My name is Rob Hudson, I am a photographer based in Cardiff, Wales. That latter fact is more important to me than it might initially appear, because as I struggle towards some form of personal philosophy for my landscape photography I find myself increasingly focusing on the local environment. It's what the writer Robert Macfarlane calls “the undiscovered country of the nearby”. I've discovered that familiarity doesn't breed contempt, but forces me to look afresh, the act becomes one of a reverent seeing, a seeing beyond the immediate to something far deeper and more precious.


I constantly have to remind myself just how infinite this thing we call 'landscape' is. Once I’d learned to see past the received wisdom of the grand vista and the notable beauty spot my eyes were open to a whole new world that I'd missed all these years. Indeed for the past few years I've rarely traveled beyond 15 minutes drive from home, and getting closer. During my whole life as a landscape photographer I've rarely stretched beyond 30 miles from home, and that primarily to rediscover the landscape of my youth around the town of Abergavenny where my grandparents lived and where my appreciation for the landscape of Wales was first nurtured.


Self portrait in Mametz Wood - Rob Hudson.jpg

The power of the local environment resides not in how near it is to us, but in how close we are to it. And being Wales there is a huge history of art, literature, myth and history itself to draw upon.

In works such as Mametz Wood and Skirrid Hill that Welshness is most prominent, but such close looking as only the local can provide feeds into all my work. It is the repeated visits that provide the insights, and the new ways of seeing and saying that I crave.

I believe that the photographic series is essential not only to give space to develop ideas, but also to communicate them to my viewers. The single image has become an anathema, too simplistic to contain what I have to say through my photography. When I first started working in series it was to make my work easier - so that I wouldn't have to continually find new ideas for images. But it became much more than that, and I now find the visual connections between the images in a series can develop to produce both a unity and a deepening understanding of my work. The series offers another unity, that of the connection between other series, they are never ’separate’.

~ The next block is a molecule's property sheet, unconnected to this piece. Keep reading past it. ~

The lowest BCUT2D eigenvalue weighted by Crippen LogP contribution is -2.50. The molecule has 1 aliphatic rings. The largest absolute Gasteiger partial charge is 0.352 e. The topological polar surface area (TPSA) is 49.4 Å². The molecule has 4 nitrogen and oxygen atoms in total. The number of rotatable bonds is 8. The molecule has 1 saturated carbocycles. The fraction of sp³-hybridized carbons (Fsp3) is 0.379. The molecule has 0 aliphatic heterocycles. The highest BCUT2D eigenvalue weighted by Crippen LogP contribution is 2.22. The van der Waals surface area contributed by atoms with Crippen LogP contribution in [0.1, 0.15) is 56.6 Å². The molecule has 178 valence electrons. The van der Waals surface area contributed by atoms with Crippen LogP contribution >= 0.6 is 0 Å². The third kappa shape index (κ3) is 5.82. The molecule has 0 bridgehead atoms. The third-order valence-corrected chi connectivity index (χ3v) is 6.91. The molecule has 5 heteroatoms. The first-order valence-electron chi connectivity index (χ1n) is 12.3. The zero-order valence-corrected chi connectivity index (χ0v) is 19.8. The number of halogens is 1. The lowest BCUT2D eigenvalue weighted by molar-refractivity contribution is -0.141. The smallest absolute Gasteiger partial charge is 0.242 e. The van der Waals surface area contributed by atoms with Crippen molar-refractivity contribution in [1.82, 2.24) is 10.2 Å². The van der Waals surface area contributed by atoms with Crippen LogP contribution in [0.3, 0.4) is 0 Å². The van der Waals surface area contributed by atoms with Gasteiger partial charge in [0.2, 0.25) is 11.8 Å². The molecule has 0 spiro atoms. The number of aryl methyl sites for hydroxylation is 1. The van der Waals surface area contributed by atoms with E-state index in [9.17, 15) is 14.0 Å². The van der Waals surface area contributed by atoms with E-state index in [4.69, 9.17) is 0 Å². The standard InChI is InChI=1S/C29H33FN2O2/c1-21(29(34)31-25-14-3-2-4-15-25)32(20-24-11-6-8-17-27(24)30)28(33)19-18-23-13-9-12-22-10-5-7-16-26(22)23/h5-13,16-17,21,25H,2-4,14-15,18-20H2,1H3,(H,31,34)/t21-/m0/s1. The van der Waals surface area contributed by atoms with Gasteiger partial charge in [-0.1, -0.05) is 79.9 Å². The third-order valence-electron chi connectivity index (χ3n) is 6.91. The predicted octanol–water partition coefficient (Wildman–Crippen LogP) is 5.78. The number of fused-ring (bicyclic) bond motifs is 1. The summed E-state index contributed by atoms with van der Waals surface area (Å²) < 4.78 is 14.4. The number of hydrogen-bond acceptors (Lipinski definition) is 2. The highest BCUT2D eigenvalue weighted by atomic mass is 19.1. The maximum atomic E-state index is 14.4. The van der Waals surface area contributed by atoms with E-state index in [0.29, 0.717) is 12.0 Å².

My younger self would be surprised at how unromantic I have become about the landscape. Having practiced so many years of self-examination through my photography, I feel I am nearing some sort of honesty with myself at last.

My influences are diverse; painting, art, literature in poetry and prose give me the tools to work with that inspire new work. The work of other photographers, whilst unavoidable, influence me less. In the broad sweep of history in landscape photography from ’straight’ photography all the way to the New Topographics, produces a distant or even alienated representation of place. This fails to include the most important element for me - that of how we as humans relate to the land.

If I were to draw out one thread in all my recent work, it is this relationship that is paramount. And this continued search for a unity of representation, that is local, honest, un-Romanticized and yet allowing for the personal relationship that drives me forward.